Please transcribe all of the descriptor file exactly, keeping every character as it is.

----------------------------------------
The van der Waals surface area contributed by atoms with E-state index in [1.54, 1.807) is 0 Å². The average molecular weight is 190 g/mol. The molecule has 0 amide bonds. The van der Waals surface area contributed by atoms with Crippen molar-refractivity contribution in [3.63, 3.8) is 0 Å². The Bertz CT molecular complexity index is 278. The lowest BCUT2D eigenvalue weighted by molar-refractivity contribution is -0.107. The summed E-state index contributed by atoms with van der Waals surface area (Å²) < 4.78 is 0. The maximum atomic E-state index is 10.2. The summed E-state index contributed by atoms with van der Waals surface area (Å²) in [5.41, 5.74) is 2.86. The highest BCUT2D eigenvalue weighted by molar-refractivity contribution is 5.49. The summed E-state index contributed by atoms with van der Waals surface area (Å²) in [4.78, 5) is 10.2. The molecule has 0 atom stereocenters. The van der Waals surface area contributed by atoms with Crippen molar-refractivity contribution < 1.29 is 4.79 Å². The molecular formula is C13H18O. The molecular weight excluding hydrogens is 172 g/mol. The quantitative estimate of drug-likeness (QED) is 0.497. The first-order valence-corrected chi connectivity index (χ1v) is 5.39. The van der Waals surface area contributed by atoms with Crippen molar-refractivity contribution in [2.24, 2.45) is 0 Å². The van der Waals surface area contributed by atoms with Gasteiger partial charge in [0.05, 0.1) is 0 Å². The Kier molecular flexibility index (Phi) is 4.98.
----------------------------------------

The van der Waals surface area contributed by atoms with E-state index in [1.54, 1.807) is 0 Å². The average molecular weight is 190 g/mol. The molecule has 0 amide bonds. The van der Waals surface area contributed by atoms with Crippen molar-refractivity contribution in [3.63, 3.8) is 0 Å². The Bertz CT molecular complexity index is 278. The lowest BCUT2D eigenvalue weighted by molar-refractivity contribution is -0.107. The summed E-state index contributed by atoms with van der Waals surface area (Å²) < 4.78 is 0. The maximum atomic E-state index is 10.2. The summed E-state index contributed by atoms with van der Waals surface area (Å²) in [5.41, 5.74) is 2.86. The highest BCUT2D eigenvalue weighted by molar-refractivity contribution is 5.49. The summed E-state index contributed by atoms with van der Waals surface area (Å²) in [4.78, 5) is 10.2. The molecule has 0 atom stereocenters. The van der Waals surface area contributed by atoms with Crippen molar-refractivity contribution < 1.29 is 4.79 Å². The molecular formula is C13H18O. The molecular weight excluding hydrogens is 172 g/mol. The quantitative estimate of drug-likeness (QED) is 0.497. The first-order valence-corrected chi connectivity index (χ1v) is 5.39. The van der Waals surface area contributed by atoms with Crippen molar-refractivity contribution in [2.24, 2.45) is 0 Å². The van der Waals surface area contributed by atoms with Gasteiger partial charge in [0.05, 0.1) is 0 Å². The Kier molecular flexibility index (Phi) is 4.98.